“the income from bonds erodes over time and, if you spend all the income from a bond, you consume capital” James Garland, Connolly Report October 1996 from a Forbes magazine column in June 17 1996 issue. Garland does good work. Google him

If you are thinking of buying a bond, you have to read Part VI of Chapter 6 from page 93 in Mr. Market Miscalculates by James Grant. Part 6 is called 'Snoopy Deploys Capital. You won't buy the bond. Believe me!. The book will cost you about $18 and will be worth every cent. If you don't at least read the book in a book store, I hope you buy the bond and lose thousands. Seriously. Grant is convincing Now that you've got Grant's book, read page 76 too. Here Grant compares stocks and bonds. He explains why stocks are safer. Also read pages 266 to 274 about bonds: 'Bonds The Next Generation'. There is more about all this in my February 2009 report.

If you are thinking of buying a bond, you should read Chapter 4 in Just One Thing by Gary Shilling. It´s great and has a lot of charts. The great bond rally began in November of 1981. As I key this on December 23 2008, it´s still on. But the last sentence in Shilling´s chapter is Ònly when the heard stampedes into my corral will I worry that the bond rally of a lifetime is ending`.

In the April 23 2007 issue of Forbes, Richard Lehmann, their fixed income columnist, outlined three reason for holding bonds. Not one of the reasons involved bonds being a good investment. As I don't buy bonds, I loved it! In fact, Lehmann's introductory sentence was: “Over a long enough period stocks always beat bonds”. I loved Lehmann's third sentence too: “Bonds and preferreds, unless they drastically down graded, hover around their par value”.

I never buy bonds because there is no growth of income, and with interest rates so low, there mostly likely will not be growth of capital either. Think inflation. Connect inflation and fixed income. Result: destitute at 80. It's that simple. In the long run, you'll lose far more in bonds than in any stock market correction. As I write this on a ship bound for Kaua'i in April of 2007, BCE bonds are getting hammered because of takeover talk surrounding the company: BCE's common shares, on the other hand, are rising with the excitement.

What are Lehmann's three reasons for buying bonds?

• “Bonds are ballast against bear markets in equities”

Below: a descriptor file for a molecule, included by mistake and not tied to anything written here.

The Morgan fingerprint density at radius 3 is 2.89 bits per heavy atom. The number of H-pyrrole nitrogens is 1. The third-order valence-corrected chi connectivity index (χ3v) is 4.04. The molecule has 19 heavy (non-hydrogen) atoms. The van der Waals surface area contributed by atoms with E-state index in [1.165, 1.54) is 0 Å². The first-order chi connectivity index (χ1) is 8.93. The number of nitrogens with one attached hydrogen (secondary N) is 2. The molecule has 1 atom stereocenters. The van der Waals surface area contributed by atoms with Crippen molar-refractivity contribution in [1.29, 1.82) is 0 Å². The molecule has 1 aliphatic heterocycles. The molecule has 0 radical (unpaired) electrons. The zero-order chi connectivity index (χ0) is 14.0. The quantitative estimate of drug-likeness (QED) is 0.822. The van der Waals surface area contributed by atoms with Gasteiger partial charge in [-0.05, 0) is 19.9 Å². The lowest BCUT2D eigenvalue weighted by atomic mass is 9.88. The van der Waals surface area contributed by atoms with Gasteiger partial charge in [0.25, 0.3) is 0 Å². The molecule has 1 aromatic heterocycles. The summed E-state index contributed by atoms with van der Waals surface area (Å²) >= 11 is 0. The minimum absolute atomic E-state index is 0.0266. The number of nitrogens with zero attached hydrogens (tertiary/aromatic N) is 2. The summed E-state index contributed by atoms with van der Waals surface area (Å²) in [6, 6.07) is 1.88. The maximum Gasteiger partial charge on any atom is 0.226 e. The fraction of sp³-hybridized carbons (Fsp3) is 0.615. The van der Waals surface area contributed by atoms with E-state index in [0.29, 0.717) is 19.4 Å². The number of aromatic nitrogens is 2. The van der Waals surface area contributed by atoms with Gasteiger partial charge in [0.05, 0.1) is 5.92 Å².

• “You may need to raise cash at an inopportune time”

• “the opportunity to rebalance” a portfolio

Connolly Comment: • My ballast is dividends, growing dividends. • My stocks were purchased years ago and are now well above my cost. I can sell 100 shares for emergency spending any time. • Why rebalance when my return on capital with stocks is double digit…and growing. Sell a winner to buy a loser? Hello! They never tell you when to re-balance, do they? They don't know. It's all very theoritical. Re-balancing sounds good: it does not work practically.

Other Comments on Bonds “In the long run, not only do stocks have higher returns than bonds, but also lower risk.” Jeremy Siegel p 292 in Stocks for the Long Run

“Buy bonds in lots of less than $100,000 face value and you'll have limited choices and likely get shafted on bid/ask spreads.” Richard Lehmann, Forbes, Feb 12 2007

“the single justification for Yale's bond portfolio [5 percent of assets] is to hedge the endowment fund against the risk of an extended period of deflation in the economy. Stability of income and principal are subordinate objectives” Capital Ideas Evolving, 2007 p 158

“Bond trading is a notoriously inefficient market, allowing brokers to earn juicy margins for facilitating trades - at least with retail customers.” The Economist Jan 15 2000

The American national debt is something in the order of 9 trillion dollars and growing at over 1 billion dollars a day. How will they finance this debt? Through inflation. And what happens to bond prices in period of inflation? Will your interest payments be worth more or worth less?